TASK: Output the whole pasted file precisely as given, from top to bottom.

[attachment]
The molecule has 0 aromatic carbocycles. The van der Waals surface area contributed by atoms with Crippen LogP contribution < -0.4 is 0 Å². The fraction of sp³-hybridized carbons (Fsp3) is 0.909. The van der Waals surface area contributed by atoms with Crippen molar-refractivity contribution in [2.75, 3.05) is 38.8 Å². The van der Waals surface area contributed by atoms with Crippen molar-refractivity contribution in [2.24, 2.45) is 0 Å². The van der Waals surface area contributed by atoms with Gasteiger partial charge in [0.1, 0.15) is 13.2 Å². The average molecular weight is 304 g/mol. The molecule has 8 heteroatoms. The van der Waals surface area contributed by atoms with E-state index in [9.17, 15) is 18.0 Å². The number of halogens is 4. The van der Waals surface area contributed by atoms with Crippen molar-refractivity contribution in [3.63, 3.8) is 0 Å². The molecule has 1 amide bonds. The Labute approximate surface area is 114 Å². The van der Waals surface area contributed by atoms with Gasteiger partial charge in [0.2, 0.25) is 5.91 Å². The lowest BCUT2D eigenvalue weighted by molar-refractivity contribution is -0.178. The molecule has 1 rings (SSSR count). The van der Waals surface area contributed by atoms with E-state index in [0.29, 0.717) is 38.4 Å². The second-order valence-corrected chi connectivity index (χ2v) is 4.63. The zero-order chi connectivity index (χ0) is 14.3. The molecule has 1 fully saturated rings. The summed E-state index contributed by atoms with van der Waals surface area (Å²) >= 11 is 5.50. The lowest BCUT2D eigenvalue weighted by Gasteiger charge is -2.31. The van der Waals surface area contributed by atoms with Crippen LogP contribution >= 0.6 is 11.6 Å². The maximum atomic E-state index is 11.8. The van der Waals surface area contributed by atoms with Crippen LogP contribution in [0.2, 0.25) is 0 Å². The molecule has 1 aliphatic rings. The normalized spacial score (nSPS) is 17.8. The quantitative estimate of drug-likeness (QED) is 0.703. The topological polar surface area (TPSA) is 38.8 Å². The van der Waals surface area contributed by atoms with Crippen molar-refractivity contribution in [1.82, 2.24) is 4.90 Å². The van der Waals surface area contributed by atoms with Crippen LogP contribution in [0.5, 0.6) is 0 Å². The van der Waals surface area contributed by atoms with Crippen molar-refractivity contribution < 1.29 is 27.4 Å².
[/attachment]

The molecule has 0 aromatic carbocycles. The van der Waals surface area contributed by atoms with Crippen LogP contribution < -0.4 is 0 Å². The fraction of sp³-hybridized carbons (Fsp3) is 0.909. The van der Waals surface area contributed by atoms with Crippen molar-refractivity contribution in [2.75, 3.05) is 38.8 Å². The van der Waals surface area contributed by atoms with Crippen molar-refractivity contribution in [2.24, 2.45) is 0 Å². The van der Waals surface area contributed by atoms with Gasteiger partial charge in [0.1, 0.15) is 13.2 Å². The average molecular weight is 304 g/mol. The molecule has 8 heteroatoms. The van der Waals surface area contributed by atoms with E-state index in [9.17, 15) is 18.0 Å². The number of halogens is 4. The van der Waals surface area contributed by atoms with Crippen molar-refractivity contribution in [3.63, 3.8) is 0 Å². The molecule has 1 amide bonds. The Labute approximate surface area is 114 Å². The van der Waals surface area contributed by atoms with Gasteiger partial charge in [0.2, 0.25) is 5.91 Å². The lowest BCUT2D eigenvalue weighted by molar-refractivity contribution is -0.178. The molecule has 1 rings (SSSR count). The van der Waals surface area contributed by atoms with E-state index in [0.29, 0.717) is 38.4 Å². The second-order valence-corrected chi connectivity index (χ2v) is 4.63. The zero-order chi connectivity index (χ0) is 14.3. The molecule has 1 fully saturated rings. The summed E-state index contributed by atoms with van der Waals surface area (Å²) >= 11 is 5.50. The lowest BCUT2D eigenvalue weighted by Gasteiger charge is -2.31. The van der Waals surface area contributed by atoms with Crippen LogP contribution >= 0.6 is 11.6 Å². The maximum atomic E-state index is 11.8. The van der Waals surface area contributed by atoms with Crippen LogP contribution in [0.2, 0.25) is 0 Å². The molecule has 1 aliphatic rings. The normalized spacial score (nSPS) is 17.8. The quantitative estimate of drug-likeness (QED) is 0.703. The topological polar surface area (TPSA) is 38.8 Å². The van der Waals surface area contributed by atoms with Crippen molar-refractivity contribution in [1.82, 2.24) is 4.90 Å². The van der Waals surface area contributed by atoms with Crippen LogP contribution in [0.5, 0.6) is 0 Å². The van der Waals surface area contributed by atoms with Crippen molar-refractivity contribution < 1.29 is 27.4 Å².